Another Dead Legend
I truly hope nobody reads this here first.
Hunter S. Thompson, the author of widely popular counter-culture books and incredibly taltented sports-gambling advocate, is dead at the age of 67 from a self inflicted gun shot wound to the head.
What a shock that is. I had imagined that suicide was one of the things that Thompson saw as totally against the “fuck you” culture he had built, a weak way to leave the world. Suicide is for brooding rock stars and “the world is against me” poets, not for the king of Gonzo literature. Somehow it all seems incongruent to the life Thompson had lived and the opinions he had held.
Then again, maybe that’s just what we all are supposed to think. This is all new — no one knows exactly what happened yet, and it will be months before it surfaces in any semblance of order. Given his affinity to guns and shock, perhaps this is something he had planned for years. One last blast to leave the public with.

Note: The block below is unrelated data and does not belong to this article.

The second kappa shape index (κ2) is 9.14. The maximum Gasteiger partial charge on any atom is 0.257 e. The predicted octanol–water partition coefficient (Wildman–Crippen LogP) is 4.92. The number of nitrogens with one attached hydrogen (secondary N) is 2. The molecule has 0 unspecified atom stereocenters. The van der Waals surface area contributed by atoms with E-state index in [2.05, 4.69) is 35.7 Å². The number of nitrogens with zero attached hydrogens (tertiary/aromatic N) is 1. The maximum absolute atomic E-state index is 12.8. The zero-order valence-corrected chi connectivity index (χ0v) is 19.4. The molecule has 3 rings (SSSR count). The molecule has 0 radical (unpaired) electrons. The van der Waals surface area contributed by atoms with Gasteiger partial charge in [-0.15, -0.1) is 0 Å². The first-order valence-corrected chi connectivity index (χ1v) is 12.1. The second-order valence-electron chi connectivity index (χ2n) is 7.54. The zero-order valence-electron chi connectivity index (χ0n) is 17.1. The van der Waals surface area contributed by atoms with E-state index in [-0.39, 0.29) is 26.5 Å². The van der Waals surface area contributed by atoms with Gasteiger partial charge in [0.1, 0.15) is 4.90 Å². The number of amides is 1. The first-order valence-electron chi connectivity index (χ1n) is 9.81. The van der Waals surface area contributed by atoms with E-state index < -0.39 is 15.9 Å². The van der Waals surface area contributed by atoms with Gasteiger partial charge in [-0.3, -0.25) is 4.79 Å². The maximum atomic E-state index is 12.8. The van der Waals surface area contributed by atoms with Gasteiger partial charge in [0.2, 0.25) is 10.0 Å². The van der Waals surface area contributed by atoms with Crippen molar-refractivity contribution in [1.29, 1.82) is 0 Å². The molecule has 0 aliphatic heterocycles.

Thompson took some great risks in life, regardless of what the general populace thought, and came up with some great stories. This is the guy who went on the road with the Hells Angels during thier violent heyday. This is the guy who took to the 1972 campaign trail and revolutionized the thought of misfit journalism, unleashing his wit and anger on those who were running to be our commander in chief. This is the guy who took a suitcase of drugs and headed off to an anti-drug convention. He was a genius in his field.
I’m sure he wasn’t too worried about this sort of thing, but Thompson has certainly left behind a legacy. Like the “beat” writers before him, Thompson has carved a niche in modern literature that will struggle to be filled now that he’s gone.
It’s sad. Of all the ways for Hunter to go, this would be the most difficult for his fans.
Ultimately, though, he left life as he lived it — in control of everything around him, no matter how chaotic things looked.
Hunter S. Thompson